What Is Crypto On-Chain Analysis and How Do You Use it?

On-chain metrics turn blockchain-based transaction data into actionable crypto market insights.
Updated Nov 18, 2022 at 7:20 p.m. UTC
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Ekin Genç has written for Bloomberg Businessweek, EUobserver, Motherboard, and Decrypt.

The vast majority of cryptocurrencies available on the market today use public blockchains to verify and record data. Because of this, the data is available “on-chain” for everyone to see, at any time and from anywhere in the world.

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On-chain analysis refers to the method of using information from a blockchain ledger to determine market sentiment. More specifically, it involves looking at transaction data and crypto wallet balances – two things that are useful when trying to decide whether to make an investment or not. After all, if a token isn’t being traded by anyone and a vast majority of its circulating supply is controlled by a handful of large holders, known as whales, then it’s probably not a good idea to invest in it.

On-chain tools you can use

Blockchain explorers like EtherScan for Ethereum and SnowTrace for Avalanche let you look up any wallet address or smart contract. But they don’t aggregate data or offer tools to make sense of the wealth of data points that exist.

In response, innumerable platforms and sources have sprung up that each offer insightful charts and dashboards to better help users visualize blockchain data and track the movements of crypto and individual wallets.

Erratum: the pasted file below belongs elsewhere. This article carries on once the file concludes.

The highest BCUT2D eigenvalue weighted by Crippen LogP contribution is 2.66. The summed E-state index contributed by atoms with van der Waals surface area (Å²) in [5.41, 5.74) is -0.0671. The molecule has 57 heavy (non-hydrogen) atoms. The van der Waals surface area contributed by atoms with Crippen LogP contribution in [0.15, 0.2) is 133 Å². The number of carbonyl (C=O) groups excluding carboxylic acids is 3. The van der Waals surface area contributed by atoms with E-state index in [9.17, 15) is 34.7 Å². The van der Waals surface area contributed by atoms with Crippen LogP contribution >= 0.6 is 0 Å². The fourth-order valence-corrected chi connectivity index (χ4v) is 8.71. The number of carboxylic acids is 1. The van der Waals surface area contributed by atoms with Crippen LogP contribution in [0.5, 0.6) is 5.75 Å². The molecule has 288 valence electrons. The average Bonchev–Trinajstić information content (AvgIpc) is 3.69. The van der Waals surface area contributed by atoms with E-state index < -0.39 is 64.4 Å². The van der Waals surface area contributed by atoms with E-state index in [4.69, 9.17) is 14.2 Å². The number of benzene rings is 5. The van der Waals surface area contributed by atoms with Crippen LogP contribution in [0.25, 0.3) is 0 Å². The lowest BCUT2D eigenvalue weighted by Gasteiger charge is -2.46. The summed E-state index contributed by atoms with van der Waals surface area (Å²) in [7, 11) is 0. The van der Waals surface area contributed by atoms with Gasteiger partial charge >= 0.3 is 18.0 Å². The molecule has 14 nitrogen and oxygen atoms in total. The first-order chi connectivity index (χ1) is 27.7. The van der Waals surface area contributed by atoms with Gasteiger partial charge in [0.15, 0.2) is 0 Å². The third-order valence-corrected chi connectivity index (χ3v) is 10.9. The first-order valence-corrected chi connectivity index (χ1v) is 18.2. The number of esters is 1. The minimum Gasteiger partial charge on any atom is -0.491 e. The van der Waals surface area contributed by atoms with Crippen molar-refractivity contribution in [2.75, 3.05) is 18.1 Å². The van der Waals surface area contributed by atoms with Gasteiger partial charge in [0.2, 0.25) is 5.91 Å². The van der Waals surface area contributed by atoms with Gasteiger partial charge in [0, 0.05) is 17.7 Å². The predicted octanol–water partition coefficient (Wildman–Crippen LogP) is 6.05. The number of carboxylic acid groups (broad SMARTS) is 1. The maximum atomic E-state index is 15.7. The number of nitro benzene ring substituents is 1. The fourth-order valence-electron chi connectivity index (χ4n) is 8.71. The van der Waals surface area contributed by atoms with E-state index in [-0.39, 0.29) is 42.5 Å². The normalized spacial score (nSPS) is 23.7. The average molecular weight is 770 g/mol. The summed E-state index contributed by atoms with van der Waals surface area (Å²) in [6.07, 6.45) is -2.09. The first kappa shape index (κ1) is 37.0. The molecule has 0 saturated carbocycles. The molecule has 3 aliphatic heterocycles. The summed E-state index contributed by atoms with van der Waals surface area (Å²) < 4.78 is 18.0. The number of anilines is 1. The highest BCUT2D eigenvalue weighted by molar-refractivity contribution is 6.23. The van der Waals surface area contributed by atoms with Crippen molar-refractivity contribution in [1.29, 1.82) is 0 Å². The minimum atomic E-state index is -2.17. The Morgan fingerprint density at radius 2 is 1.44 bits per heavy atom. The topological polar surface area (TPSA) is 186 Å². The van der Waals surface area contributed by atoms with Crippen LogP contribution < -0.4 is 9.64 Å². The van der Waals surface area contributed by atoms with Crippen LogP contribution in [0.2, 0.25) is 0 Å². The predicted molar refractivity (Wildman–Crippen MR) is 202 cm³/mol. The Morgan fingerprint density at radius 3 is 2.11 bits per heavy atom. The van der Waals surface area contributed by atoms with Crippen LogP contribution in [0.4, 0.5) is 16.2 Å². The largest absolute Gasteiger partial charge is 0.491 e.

Many of these on-chain analytics platforms are either free or at least offer plenty of free features. Some of the popular ones include:

But on-chain analysis doesn’t tell you what to do. It's up to you to devise a strategy based on available information. Here are some suggestions on how to make the most out of the blockchain data dump.

Bitcoin movements

Bitcoin (BTC) is the world’s first viable cryptocurrency and the largest by market cap. Because of this, the price movements can often cause a domino effect throughout the rest of the market; meaning if the price of bitcoin rises, so, too, do other crypto assets, and vice versa. Thus, many investors typically keep a close eye on bitcoin’s on-chain activity.

Glassnode offers highly granular metrics for on-chain Bitcoin data, such as the movements of bitcoin whales, open interest in the futures trading market, mining difficulty and realized market cap. Some of the metrics are free to registered users, while others require a subscription.

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Number of Active Addresses on Bitcoin (Glassnode)

Some metrics improve on existing ones and represent a combination of different data points that can be highly useful for identifying longer-term market trends.

The concept of Coin Days Destroyed (CDD) was proposed in 2011 by BitcoinTalk forum user “ByteCoin” as an alternative to the Transaction Volume metric, which, they said, doesn’t take into account data manipulations that happen when one address moves around the same coin multiple times. CDD gives more weight to how many days a coin has been kept, so someone who received one BTC 10 days ago would hold the same weight as someone moving 10 BTC received one day ago. That can give you insights into HODLing behavior of bitcoiners, as the following analysis making use of CDD suggests: